Pat Caputo: Putting T.J. Hockenson’s Progress In Perspective

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Let me be clear: I didn’t think it was wise the Lions selected T.J. Hockenson 8th overall in the 2019 NFL Draft.

Still don’t. A tight end in the first round? Again?

It was classic Lions.

General manager Bob Quinn fell into the same trap as his predecessor Martin Mayhew, who picked the dubious duo of Brandon Pettigrew and Eric Ebron in the first round during his tenure.

Worse yet, the Lions’ faithful and much of the media, national and local, chomped on it hook, line and sinker.

Quinn’s biggest failure has been not properly addressing defense in the draft, and it was magnified during Hockenson’s injury-plagued rookie season.

Early this season, though, it’s not looking quite as bad. After three games, Hockenson is seventh among NFL tight ends with 171 receiving yards. He’s caught 13 of 16 passes thrown to him, and has played a role as a blocker in the Lions’ improved rushing attack. Now, that doesn’t make him the second coming of Antonio Gates, but it is progress.

Also, this isn’t appearing, at least so far, like when the Lions blundered so badly by taking Ebron at 10th overall in the 2014 draft.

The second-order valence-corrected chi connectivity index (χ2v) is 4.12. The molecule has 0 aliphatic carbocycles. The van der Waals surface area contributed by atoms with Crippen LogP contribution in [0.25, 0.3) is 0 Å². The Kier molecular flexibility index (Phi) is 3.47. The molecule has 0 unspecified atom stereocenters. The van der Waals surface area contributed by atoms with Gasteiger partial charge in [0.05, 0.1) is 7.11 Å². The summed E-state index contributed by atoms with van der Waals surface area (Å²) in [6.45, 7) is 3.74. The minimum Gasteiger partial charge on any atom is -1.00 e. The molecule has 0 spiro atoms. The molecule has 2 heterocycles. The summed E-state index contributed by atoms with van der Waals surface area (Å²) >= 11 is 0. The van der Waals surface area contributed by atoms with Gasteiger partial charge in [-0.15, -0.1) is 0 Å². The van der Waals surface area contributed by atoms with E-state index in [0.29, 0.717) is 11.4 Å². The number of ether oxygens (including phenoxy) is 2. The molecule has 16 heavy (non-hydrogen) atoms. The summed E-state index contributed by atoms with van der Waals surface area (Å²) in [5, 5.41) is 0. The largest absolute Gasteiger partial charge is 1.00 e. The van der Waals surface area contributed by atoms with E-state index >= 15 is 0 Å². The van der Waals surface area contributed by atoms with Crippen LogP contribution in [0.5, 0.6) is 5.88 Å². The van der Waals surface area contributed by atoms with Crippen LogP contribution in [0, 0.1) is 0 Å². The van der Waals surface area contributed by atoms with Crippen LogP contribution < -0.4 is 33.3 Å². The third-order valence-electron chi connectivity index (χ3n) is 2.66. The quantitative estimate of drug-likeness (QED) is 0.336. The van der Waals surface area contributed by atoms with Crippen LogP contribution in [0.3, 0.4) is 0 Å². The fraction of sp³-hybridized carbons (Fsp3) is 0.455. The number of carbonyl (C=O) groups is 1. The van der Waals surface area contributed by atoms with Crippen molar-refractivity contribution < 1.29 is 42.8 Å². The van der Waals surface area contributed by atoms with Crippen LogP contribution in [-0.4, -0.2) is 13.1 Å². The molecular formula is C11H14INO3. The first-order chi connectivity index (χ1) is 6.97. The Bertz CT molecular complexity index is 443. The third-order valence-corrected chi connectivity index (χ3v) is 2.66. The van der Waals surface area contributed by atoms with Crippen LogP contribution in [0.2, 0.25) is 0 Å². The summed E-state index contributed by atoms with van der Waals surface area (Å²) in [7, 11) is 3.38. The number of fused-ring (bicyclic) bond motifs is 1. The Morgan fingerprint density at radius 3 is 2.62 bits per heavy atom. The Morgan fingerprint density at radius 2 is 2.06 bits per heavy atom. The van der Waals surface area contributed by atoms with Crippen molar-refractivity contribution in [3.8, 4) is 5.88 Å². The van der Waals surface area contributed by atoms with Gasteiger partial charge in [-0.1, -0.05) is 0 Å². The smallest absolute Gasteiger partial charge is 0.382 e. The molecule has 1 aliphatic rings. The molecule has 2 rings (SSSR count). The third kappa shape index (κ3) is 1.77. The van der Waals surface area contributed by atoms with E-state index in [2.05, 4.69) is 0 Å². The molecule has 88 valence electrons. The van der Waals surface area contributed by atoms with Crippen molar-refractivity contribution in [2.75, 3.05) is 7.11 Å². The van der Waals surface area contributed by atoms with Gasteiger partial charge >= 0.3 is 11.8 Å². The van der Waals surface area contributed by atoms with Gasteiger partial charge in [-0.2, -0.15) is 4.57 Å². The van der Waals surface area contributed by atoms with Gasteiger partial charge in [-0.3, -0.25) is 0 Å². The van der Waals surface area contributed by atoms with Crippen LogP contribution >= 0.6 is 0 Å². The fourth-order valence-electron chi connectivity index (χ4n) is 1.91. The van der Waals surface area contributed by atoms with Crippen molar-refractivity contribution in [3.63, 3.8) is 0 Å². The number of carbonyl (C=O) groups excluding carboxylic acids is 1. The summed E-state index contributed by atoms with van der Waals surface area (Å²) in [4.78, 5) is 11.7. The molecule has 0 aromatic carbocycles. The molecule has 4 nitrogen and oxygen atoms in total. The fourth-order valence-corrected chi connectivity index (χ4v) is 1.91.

The next four picks after Ebron in ‘14 were Taylor Lewan, Odell Beckham Jr., Aaron Donald and Kyle Fuller.

There hasn’t been nearly the same impact from those following Hockenson in the ‘19 draft. The Bills and Steelers are undefeated, but it’s not because defensive tackle Ed Oliver and linebacker Devin Bush have played well. Hockenson has a considerably higher Pro Football Focus grade and made more key plays than Oliver and Bush early this season.

Hockenson also has a higher grade than the 11th and 12th overall selections, Bengals’ guard Jonah Williams and Packers’ edge rusher Rashan Gary.

Now, the Lions could have taken an edge rusher like the Panthers’ Brian Burns at 16th overall. An argument can be made Denver’s Noah Fant, Hockenson’s teammate Iowa selected later in the first round, is the better tight end.

But it isn’t blatantly as obvious the Lions missed badly like with the Ebron pick -- at least not yet.

It still seems the Hockenson pick was an overreaction by Quinn to Ebron’s success in Indianapolis upon his departure, juxtaposed with the Lions’ disappointing TE play.

Yet, Hockenson is providing hope Quinn wasn’t that far off the mark.

And by the Lions’ low standards, that oddly qualifies as progress.

Featured Image Photo Credit: (Photo by Christian Petersen/Getty Images)